Baby forgotten in a car | “No one should go through what I went through”

Anaïs Perlot lost her little Cassius, who died of heat in 2018. She will now find “a way so it does not happen again” and is considering filing a private criminal case against her father.

Posted at 05.00

Emilie Bilodeau

Emilie Bilodeau
The press

A mother whose baby died of heat in a car shouts: she wants a device to signal the presence of a child in the back seat of a vehicle as soon as the engine is off. As summer and hot weather approach, Anaïs Perlot opens up for the first time about the death of her little Cassius.

“He was such a sweet boy, so clever, so lovely, so sweet,” recalls Anaïs Perlot, her voice crushed with grief. On June 22, it is four years since the 6-month-old toddler left in a car died.

That day, it was the father who was responsible for bringing his daughter to her last day in kindergarten and then her son in day care. He dropped off his oldest at school and then parked in a public parking lot near his work. It was 25 ℃ in Montreal. Late in the afternoon, the father went to day care, but staff announced that his son was absent. That was where he made the drama.

“It was the start of the holiday. I remember it as if it were yesterday,” says Anaïs Perlot.

I stood in line at the grocery store and was called up. As soon as I picked up, I immediately realized that something serious had happened. My ex-husband said to me, ‘You need to get to daycare quickly. I forgot Cassius in the car. All day.”

Anais Perlot

Anaïs Perlot jumped into a taxi and hurried to the CPE in Griffintown. As she entered the principal’s office, she saw her lifeless, bluish baby on a sofa, surrounded by police and firefighters. “He was there lying down. He had been given a small apple-green blanket. I took him in my arms. I held him glued to me. He looked like he was asleep. I was so angry at his father,” the mother says emotionally. .


Photo by Marco Campanozzi, PRESSEN

Anais Perlot

After her examination, forensic pathologist M.e Julie A. Blondin concluded that the child had been “forgotten” and that the death was “accidental”. She notes that a child dies each year in Canada after being left in a vehicle overheated by the sun, according to a study from the Hospital for Sick Children in Toronto.

“This is a terrible drama for a parent. […] We must acquire social resources so that such a catastrophe does not happen again, ”she emphasizes in her report.

Me The blonde confirms that tools such as cameras, mirrors and sensors are already under the baby’s seat to prevent deaths.

If it is not possible to integrate a mechanism in new vehicles, “a simpler solution could be to equip the child seat with an alarm mechanism or to acquire a car seat equipped with such a device. If a child is left in a vehicle, an alarm will go off “Some of these devices will even send a message or call the driver’s phone,” she wrote in her report. She is not the first forensic pathologist in Quebec to make this recommendation.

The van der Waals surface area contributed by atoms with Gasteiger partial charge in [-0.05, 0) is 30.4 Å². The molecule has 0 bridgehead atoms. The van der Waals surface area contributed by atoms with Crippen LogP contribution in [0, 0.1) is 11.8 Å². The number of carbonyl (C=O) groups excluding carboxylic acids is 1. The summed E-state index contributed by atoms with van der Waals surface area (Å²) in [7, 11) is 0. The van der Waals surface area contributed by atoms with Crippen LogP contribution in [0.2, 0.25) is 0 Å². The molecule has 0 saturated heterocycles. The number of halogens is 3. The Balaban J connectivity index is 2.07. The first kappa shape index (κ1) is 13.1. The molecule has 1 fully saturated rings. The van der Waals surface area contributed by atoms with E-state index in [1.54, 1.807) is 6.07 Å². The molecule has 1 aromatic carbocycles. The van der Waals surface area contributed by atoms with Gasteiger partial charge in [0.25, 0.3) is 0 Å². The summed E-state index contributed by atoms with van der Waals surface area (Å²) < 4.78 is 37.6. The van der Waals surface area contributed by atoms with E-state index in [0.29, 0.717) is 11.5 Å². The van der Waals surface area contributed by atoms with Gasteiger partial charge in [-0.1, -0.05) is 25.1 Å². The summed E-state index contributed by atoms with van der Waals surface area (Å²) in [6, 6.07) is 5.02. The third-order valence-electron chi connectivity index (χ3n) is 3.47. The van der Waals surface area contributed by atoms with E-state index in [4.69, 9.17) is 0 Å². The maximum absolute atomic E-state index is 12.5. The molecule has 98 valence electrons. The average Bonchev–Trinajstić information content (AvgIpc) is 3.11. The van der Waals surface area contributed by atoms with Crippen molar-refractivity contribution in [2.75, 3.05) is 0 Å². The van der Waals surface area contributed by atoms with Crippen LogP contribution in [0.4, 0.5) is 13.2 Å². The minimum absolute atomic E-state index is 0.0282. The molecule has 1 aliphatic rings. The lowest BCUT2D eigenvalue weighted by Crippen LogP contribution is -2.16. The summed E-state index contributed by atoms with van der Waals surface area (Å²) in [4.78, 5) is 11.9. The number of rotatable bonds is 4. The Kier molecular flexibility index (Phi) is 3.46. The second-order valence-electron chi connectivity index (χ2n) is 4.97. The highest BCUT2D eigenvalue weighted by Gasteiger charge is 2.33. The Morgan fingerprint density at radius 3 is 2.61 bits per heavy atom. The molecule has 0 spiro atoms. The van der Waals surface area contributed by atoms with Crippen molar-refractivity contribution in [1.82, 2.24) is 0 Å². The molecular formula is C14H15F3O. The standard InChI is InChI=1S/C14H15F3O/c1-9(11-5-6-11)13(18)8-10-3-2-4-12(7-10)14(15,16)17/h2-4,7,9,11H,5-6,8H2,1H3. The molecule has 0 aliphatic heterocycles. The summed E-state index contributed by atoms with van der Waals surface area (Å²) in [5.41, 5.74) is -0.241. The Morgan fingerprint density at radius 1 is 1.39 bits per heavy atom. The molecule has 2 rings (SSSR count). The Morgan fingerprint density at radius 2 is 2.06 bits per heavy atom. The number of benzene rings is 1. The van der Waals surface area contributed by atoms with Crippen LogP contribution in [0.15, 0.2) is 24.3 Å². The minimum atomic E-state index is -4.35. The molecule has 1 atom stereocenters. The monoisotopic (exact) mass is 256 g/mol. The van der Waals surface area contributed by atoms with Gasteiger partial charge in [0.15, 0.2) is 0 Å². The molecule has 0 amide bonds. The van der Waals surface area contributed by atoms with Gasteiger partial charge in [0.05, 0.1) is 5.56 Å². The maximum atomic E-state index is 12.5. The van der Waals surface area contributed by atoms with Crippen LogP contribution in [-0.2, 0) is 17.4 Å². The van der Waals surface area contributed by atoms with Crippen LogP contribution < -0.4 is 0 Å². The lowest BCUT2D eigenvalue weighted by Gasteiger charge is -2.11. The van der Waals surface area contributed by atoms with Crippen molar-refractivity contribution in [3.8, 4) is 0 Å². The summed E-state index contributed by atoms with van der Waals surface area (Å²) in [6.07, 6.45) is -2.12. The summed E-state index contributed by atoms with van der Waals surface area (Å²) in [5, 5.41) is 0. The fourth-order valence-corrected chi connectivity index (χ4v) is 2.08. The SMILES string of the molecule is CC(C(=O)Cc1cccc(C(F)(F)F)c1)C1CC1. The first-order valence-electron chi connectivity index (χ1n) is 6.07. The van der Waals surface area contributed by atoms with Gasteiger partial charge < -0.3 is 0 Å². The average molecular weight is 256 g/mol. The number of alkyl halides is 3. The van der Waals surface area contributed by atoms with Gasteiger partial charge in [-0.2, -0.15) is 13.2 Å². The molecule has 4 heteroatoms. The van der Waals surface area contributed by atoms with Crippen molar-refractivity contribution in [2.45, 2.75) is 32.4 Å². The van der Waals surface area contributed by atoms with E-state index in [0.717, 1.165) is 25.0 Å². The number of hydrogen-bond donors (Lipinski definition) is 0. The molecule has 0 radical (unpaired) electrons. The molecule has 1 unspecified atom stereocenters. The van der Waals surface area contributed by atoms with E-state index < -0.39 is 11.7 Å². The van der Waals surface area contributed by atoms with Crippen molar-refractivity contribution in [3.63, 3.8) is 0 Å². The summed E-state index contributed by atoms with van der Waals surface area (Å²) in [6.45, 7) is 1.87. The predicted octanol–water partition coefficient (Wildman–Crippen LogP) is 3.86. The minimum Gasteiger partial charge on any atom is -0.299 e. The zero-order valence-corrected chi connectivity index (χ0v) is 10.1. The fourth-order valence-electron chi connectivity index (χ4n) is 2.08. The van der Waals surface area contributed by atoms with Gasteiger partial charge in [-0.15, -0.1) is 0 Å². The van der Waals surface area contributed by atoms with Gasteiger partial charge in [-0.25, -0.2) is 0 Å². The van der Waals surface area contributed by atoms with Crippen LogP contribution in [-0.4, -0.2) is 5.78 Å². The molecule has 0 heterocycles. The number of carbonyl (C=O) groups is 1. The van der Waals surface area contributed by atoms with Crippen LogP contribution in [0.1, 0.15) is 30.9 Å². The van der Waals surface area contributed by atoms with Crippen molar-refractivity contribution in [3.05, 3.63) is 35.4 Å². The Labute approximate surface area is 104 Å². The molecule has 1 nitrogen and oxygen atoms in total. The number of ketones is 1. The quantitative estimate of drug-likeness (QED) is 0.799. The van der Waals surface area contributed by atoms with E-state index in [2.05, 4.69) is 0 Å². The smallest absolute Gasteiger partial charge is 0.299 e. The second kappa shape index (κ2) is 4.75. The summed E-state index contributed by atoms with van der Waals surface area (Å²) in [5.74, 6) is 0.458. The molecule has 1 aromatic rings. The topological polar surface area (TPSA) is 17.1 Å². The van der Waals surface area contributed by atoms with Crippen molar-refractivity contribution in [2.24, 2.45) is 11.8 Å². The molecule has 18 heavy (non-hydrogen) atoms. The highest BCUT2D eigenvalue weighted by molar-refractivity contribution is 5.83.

Italy was the first country to make a safety alarm on the seat for all children under the age of 4 mandatory in the country’s motorway code. In his recommendations, the forensic pathologist urges Transport Canada to investigate the case. He did not respond to our request for an interview.

“It has to be done,” says Anaïs Perlot. »It can save babies’ lives. No one should go through what I went through, ”she adds.

“With today’s cars, if a baby starts crying, no one will hear it. And with tinted windows, no one will see it. We have to find a way so it does not happen again,” she claims.

Towards a criminal prosecution?

Four years after her son’s death, Anaïs Perlot still does not understand how her ex-husband could have forgotten their child in a car. “If someone is always thinking about their phone, thinking about never forgetting it wherever they go, but not asking the question with their child, that’s a problem for me,” she said.


Photo by Marco Campanozzi, PRESSEN

Anais Perlot

Anaïs Perlot is considering filing a private complaint of criminal negligence against her son’s father. The latter told police he was “extremely tired” and “stressed” on the day of the tragedy and that his morning routine had just changed since his young child started going to daycare.

Mme Perlot believes, however, that it was not an accident and that the police should have pushed their investigation further.

You have a man who leaves his child in a vehicle for several hours under the scorching sun. It is a serious mistake that leads to the death of a small child. This can lead to criminal liability.

Me Stephen Angers, lawyer for Anaïs Perlot

The director of criminal and criminal prosecution (DPCP) had not filed charges against the child’s father in 2018, but a complaint remains a “possible option for citizens dissatisfied with a decision made by a prosecutor in DPCP”, the lawyer explains. However, he clarifies that private complaints are very rare and that a judge must approve – or not – the trial.

Anaïs Perlot assures, for her part, that she is not waging this battle for revenge against her former spouse. “If a parent forgets their child in the car, it’s not an accident,” she says. I owe her, my son. »

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